Archive for the ‘Bad writing’ Category

I’m still a peon in the world of journalism, interning at a paper and running this blog. That doesn’t mean I haven’t read enough in my lifetime to know good journalism from bad, and the Mark Ames-Yasha Levine “Kochtopus conspiracy” hit piece against the Opt Out movement was unquestionably the latter. Mind you, I like Mark Ames–I love reading old stuff from The eXile paper he infamously founded with Matt Taibbi in Moscow in the 1990s. This article, though, was a horror show.

The main problem with it is hardly a unique one. It’s one that I have noticed in plenty of left-wing journalism: the idea that you can always crack a story just by “following the money.” Perhaps it should not be surprising that people with socialist leanings would have a materialist approach to investigative journalism, too. Anyways, I’ve critiqued this approach before in my criticism of The New Yorker‘s anti-Koch hit piece this summer, but it applies again here. And what made it even worse in the Ames-Levine story is that they didn’t even bother to follow the money, instead resorting to even lazier associative BS that I saw one site describe as “Six Degrees of Separation for the libertarian movement.” “Oh, this person is a Free Stater? They must know the Koch brothers.” That makes about as much sense as saying that just because someone lives in Omaha, they must know Warren Buffett.

Furthermore, Ames and Levine seem to want us to believe there is something creepy or wrong about libertarians fighting back against the TSA’s revolting new procedures. Yes, libertarians are recording their encounters and intentionally pushing the envelope. It’s called civil disobedience. Was what Rosa Parks did creepy because she was an anti-segregationist with some support from the NAACP? Was what John Scopes did creepy because he was an evolutionist with some support from the ACLU? No. People with a strong ideological opposition to some distasteful piece of legislation are the ones most likely to risk the most to see it defeated.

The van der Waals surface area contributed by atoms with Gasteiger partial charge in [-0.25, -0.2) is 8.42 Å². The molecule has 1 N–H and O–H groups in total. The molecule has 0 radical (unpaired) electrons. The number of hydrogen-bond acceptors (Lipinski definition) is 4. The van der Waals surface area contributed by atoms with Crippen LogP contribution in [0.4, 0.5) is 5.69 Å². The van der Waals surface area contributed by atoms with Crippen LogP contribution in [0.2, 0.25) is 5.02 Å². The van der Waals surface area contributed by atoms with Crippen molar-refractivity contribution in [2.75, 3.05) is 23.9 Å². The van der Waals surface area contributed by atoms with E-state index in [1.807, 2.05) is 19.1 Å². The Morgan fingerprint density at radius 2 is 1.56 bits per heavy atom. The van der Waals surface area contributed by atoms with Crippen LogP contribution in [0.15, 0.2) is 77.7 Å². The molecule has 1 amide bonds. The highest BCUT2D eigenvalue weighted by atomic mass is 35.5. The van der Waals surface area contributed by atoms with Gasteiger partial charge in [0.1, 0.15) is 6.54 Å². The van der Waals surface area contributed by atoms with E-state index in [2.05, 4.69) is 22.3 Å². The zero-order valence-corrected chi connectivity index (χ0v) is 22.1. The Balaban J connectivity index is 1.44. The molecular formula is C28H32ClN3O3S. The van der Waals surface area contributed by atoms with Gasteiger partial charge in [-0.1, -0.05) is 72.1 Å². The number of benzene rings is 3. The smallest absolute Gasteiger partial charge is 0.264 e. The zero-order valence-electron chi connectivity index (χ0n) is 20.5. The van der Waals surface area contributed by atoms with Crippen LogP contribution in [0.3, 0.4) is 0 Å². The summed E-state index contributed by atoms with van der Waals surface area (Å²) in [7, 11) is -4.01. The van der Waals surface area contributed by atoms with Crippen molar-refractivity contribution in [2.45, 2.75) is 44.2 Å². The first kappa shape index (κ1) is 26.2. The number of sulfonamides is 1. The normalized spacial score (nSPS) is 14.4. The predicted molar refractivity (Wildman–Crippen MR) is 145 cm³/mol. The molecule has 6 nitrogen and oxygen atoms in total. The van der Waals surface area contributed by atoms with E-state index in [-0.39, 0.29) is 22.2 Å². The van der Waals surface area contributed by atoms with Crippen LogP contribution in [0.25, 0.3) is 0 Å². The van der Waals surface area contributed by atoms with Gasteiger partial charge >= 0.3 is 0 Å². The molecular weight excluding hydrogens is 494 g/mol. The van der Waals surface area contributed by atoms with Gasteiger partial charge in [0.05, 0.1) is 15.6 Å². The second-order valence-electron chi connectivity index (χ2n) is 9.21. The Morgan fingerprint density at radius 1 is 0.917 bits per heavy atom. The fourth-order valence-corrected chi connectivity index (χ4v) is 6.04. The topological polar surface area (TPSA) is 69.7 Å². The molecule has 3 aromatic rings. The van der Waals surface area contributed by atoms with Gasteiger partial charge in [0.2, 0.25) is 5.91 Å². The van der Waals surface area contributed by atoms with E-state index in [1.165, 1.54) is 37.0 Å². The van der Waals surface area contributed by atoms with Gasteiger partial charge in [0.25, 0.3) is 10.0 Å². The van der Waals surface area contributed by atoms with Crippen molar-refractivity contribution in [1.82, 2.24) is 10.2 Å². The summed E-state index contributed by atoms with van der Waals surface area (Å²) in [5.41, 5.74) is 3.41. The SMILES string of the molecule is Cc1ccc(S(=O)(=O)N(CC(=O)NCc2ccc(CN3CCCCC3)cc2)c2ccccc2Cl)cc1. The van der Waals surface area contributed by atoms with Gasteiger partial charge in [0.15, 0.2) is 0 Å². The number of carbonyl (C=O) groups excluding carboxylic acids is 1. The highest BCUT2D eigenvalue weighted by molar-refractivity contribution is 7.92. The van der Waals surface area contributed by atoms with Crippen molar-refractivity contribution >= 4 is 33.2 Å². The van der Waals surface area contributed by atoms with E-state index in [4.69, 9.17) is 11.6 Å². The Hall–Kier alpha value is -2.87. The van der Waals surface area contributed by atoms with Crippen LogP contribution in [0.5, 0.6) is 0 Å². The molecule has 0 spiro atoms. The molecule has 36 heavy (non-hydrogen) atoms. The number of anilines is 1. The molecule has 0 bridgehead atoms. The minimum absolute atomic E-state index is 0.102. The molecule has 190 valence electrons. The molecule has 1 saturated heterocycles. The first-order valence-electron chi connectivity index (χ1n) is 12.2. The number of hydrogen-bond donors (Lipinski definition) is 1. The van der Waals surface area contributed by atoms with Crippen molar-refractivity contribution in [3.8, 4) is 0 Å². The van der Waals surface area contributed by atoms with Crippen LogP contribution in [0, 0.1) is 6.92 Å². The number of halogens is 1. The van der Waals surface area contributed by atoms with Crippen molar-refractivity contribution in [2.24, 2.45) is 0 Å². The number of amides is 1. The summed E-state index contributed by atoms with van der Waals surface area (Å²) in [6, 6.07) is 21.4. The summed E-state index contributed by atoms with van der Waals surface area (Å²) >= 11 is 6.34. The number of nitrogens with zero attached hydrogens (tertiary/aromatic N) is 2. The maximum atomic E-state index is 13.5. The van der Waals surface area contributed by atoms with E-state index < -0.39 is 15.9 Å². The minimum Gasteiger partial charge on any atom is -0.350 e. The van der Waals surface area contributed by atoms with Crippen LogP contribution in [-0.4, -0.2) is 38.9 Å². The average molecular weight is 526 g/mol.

My favorite response to the article came from Glenn Greenwald, one of America’s preeminent civil libertarians but also a political progressive to the left of most of the Democratic Party, just like Ames and Levine. Of course, this did not stop Ames and Levine from essentially calling him a CATO Institute shill, as pointed out by Brian Doherty at Reason. Greenwald’s piece is a real and thorough fisking that debunks nearly every paragraph of the Ames-Levine article.

Returning to my introduction, I may be only a fledgling journalist, but the time I have spent working on stories makes me realize how lame of an attempt Ames and Levine made at doing research and how lax the editors at The Nation must be. They apparently made no attempt to contact the people they smeared in their story, something that would not have been hard to do with all the talk shows John  Tyner and Meg McLain have done. Heck, Meg is even a weekly cohost on Free Talk Live. Now that I’ve used Facebook to track down long-forgotten high school classmates of murder victims and visited creepy old homes just to get a phone number for an interview, I feel safe in saying that the effort Ames and Levine needed to put into this story to achieve a baseline level of good research was minimal. That didn’t stop them from failing to do it.